Pensions

Ed Mendel
April 11, 2016

Gov. Brown’s plan to reduce state worker retiree health care costs got only a small nod in a tentative CSU faculty contract agreement last week. But three unions have agreed to begin paying down one of the state’s fastest-growing costs and largest debts.

Part of the plan Brown proposed last year hit a wall of opposition in the Legislature. An optional low-cost health plan would have taken less from the paycheck, but more from the pocket before insurance begins paying medical expenses.

The new state budget Brown proposed in January still expects major long-term savings from the retireee health care plan requiring state workers to begin paying some of the cost while on the job, work longer to become eligible, and pay higher premiums after retiring.

“Even though the private sector is eliminating these types of benefits, the state can preserve retiree health benefits for career workers,” said the governor’s Finance department budget summary.

How fast are costs growing?

The state paid $458 million in 2001 (0.6 percent of the general fund) for state worker retiree health care and is expected to pay $2 billion (1.7 percent of the general fund) next fiscal year — up 80 percent in just the last decade. (see Finance chart below)

The debt or “unfunded liability” for retiree health care promised state workers has grown to $74.1 billion, state controller Betty Yee reported in January — much larger than the unfunded liability reported by CalPERS for state worker pensions, $43.3 billion.

As the budget summary noted, employer paid retiree health care is rare in the private sector. And in what Brown has called an “anomaly,” the state pays a larger share of retiree health care costs for retirees than for active workers.

The state usually pays 100 percent of the health care insurance premium for retirees and 90 percent of the premium for dependents. For active workers, the state pays 80 to 85 percent of the premium and for their dependents 80 percent, depending on bargaining.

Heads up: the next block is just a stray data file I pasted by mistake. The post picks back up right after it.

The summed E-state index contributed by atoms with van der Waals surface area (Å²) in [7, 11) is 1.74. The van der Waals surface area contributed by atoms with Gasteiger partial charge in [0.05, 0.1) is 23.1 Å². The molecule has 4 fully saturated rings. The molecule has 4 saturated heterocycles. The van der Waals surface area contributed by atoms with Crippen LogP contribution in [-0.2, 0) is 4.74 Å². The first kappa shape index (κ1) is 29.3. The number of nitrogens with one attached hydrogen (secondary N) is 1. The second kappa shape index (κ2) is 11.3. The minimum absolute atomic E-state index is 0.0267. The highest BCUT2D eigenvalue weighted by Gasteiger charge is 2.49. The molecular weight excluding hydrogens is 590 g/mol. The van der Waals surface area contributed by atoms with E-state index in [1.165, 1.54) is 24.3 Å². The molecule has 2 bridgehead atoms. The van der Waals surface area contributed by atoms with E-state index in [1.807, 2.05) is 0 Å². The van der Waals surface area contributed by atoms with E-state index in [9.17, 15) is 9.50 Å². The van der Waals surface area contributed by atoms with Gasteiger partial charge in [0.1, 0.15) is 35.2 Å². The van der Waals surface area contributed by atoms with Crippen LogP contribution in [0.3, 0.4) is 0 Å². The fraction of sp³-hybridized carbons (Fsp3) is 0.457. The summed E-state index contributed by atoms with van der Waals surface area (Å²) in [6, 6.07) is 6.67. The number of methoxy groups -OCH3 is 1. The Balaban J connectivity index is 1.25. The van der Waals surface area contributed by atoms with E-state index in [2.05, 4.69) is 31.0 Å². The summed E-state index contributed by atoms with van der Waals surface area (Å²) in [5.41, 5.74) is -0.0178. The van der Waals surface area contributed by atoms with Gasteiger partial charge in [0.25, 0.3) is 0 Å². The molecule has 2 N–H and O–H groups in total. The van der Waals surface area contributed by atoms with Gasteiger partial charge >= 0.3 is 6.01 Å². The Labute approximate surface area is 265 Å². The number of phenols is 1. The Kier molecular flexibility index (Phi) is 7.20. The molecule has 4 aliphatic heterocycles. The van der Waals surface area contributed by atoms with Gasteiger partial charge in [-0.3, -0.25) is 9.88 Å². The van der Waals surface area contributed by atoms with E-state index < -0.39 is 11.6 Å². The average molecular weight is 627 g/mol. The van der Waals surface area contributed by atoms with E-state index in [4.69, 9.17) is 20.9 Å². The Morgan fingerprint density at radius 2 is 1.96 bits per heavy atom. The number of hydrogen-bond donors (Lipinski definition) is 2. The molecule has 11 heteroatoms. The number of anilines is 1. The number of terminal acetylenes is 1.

State workers, who can retire as early as age 50 though few do, are expected to switch to federal Medicare when they become eligible at age 65. A state supplement continues to cover costs not paid by Medicare.

Brown’s plan, meanwhile, could take decades to cut costs. But without action, said the budget summary, the state worker retiree health care debt could grow to $100 billion in five years and to $300 billion in three decades.

The big change puts money into a pension-like investment fund to yield earnings that can help pay retiree health care in the future. CalPERS expects its investment fund, valued at $288 billion last week, to pay two-thirds of future pension costs.

The state has only been paying annual retiree health care premiums, setting no money aside to “prefund” or pay for the retiree health care earned by active workers each year.

This “pay-as-you-go” policy forces future generations to help pay for the cost of current workers. By passing on the debt, lawmakers have more money to spend on other programs.

In the early 1990s, legislation by former Assemblyman Dave Elder, D-Long Beach, created an investment fund for state worker retiree health care. But lawmakers chose not to put money into the fund.

Brown’s plan, as in his previous pension reform, calls for the state and its current employees to pay equal shares of the “normal cost,” a contribution to the investment fund to cover the estimated cost of the retiree health care earned during a year.

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